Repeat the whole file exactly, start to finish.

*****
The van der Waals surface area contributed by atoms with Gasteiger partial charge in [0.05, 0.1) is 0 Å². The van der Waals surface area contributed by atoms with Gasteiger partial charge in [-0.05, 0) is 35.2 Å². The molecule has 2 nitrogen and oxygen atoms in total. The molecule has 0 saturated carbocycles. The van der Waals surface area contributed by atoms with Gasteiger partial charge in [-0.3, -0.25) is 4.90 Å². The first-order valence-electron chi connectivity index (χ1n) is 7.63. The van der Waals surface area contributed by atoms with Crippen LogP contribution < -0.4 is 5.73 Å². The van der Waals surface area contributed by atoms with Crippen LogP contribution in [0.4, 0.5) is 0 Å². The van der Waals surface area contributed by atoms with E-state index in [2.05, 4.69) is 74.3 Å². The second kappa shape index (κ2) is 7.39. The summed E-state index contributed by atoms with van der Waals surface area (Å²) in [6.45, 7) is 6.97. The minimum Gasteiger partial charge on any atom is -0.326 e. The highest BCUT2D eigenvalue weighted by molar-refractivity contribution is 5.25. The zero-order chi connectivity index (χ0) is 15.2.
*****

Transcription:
The van der Waals surface area contributed by atoms with Gasteiger partial charge in [0.05, 0.1) is 0 Å². The van der Waals surface area contributed by atoms with Gasteiger partial charge in [-0.05, 0) is 35.2 Å². The molecule has 2 nitrogen and oxygen atoms in total. The molecule has 0 saturated carbocycles. The van der Waals surface area contributed by atoms with Gasteiger partial charge in [-0.3, -0.25) is 4.90 Å². The first-order valence-electron chi connectivity index (χ1n) is 7.63. The van der Waals surface area contributed by atoms with Crippen LogP contribution < -0.4 is 5.73 Å². The van der Waals surface area contributed by atoms with Crippen LogP contribution in [0.4, 0.5) is 0 Å². The van der Waals surface area contributed by atoms with E-state index in [2.05, 4.69) is 74.3 Å². The second kappa shape index (κ2) is 7.39. The summed E-state index contributed by atoms with van der Waals surface area (Å²) in [6.45, 7) is 6.97. The minimum Gasteiger partial charge on any atom is -0.326 e. The highest BCUT2D eigenvalue weighted by molar-refractivity contribution is 5.25. The zero-order chi connectivity index (χ0) is 15.2.